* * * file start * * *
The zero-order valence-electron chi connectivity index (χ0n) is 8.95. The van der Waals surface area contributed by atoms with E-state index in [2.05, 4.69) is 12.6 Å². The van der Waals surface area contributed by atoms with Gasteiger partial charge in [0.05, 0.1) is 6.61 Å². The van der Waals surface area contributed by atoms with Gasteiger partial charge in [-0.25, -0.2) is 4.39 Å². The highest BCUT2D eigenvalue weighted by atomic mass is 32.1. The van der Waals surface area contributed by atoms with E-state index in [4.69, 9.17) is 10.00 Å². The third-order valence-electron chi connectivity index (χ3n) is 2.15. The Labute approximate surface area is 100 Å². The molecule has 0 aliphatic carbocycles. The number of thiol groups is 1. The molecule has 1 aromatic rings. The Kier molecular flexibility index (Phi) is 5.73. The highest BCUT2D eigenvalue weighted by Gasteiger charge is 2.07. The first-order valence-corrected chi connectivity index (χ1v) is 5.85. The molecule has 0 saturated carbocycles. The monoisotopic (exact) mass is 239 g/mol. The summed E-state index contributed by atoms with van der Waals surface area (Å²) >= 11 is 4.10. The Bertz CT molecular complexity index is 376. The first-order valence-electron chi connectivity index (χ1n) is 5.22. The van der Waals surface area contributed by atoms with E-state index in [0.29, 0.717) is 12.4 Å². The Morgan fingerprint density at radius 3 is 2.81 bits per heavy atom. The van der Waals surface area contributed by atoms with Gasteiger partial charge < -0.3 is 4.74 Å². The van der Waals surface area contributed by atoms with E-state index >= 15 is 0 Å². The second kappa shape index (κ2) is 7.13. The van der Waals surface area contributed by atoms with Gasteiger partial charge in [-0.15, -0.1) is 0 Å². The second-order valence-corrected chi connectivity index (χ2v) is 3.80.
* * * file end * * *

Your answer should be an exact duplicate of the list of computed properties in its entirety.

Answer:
The zero-order valence-electron chi connectivity index (χ0n) is 8.95. The van der Waals surface area contributed by atoms with E-state index in [2.05, 4.69) is 12.6 Å². The van der Waals surface area contributed by atoms with Gasteiger partial charge in [0.05, 0.1) is 6.61 Å². The van der Waals surface area contributed by atoms with Gasteiger partial charge in [-0.25, -0.2) is 4.39 Å². The highest BCUT2D eigenvalue weighted by atomic mass is 32.1. The van der Waals surface area contributed by atoms with E-state index in [4.69, 9.17) is 10.00 Å². The third-order valence-electron chi connectivity index (χ3n) is 2.15. The Labute approximate surface area is 100 Å². The molecule has 0 aliphatic carbocycles. The number of thiol groups is 1. The molecule has 1 aromatic rings. The Kier molecular flexibility index (Phi) is 5.73. The highest BCUT2D eigenvalue weighted by Gasteiger charge is 2.07. The first-order valence-corrected chi connectivity index (χ1v) is 5.85. The molecule has 0 saturated carbocycles. The monoisotopic (exact) mass is 239 g/mol. The summed E-state index contributed by atoms with van der Waals surface area (Å²) >= 11 is 4.10. The Bertz CT molecular complexity index is 376. The first-order valence-electron chi connectivity index (χ1n) is 5.22. The van der Waals surface area contributed by atoms with E-state index in [0.29, 0.717) is 12.4 Å². The Morgan fingerprint density at radius 3 is 2.81 bits per heavy atom. The van der Waals surface area contributed by atoms with Gasteiger partial charge < -0.3 is 4.74 Å². The van der Waals surface area contributed by atoms with E-state index >= 15 is 0 Å². The second kappa shape index (κ2) is 7.13. The van der Waals surface area contributed by atoms with Gasteiger partial charge in [-0.15, -0.1) is 0 Å². The second-order valence-corrected chi connectivity index (χ2v) is 3.80.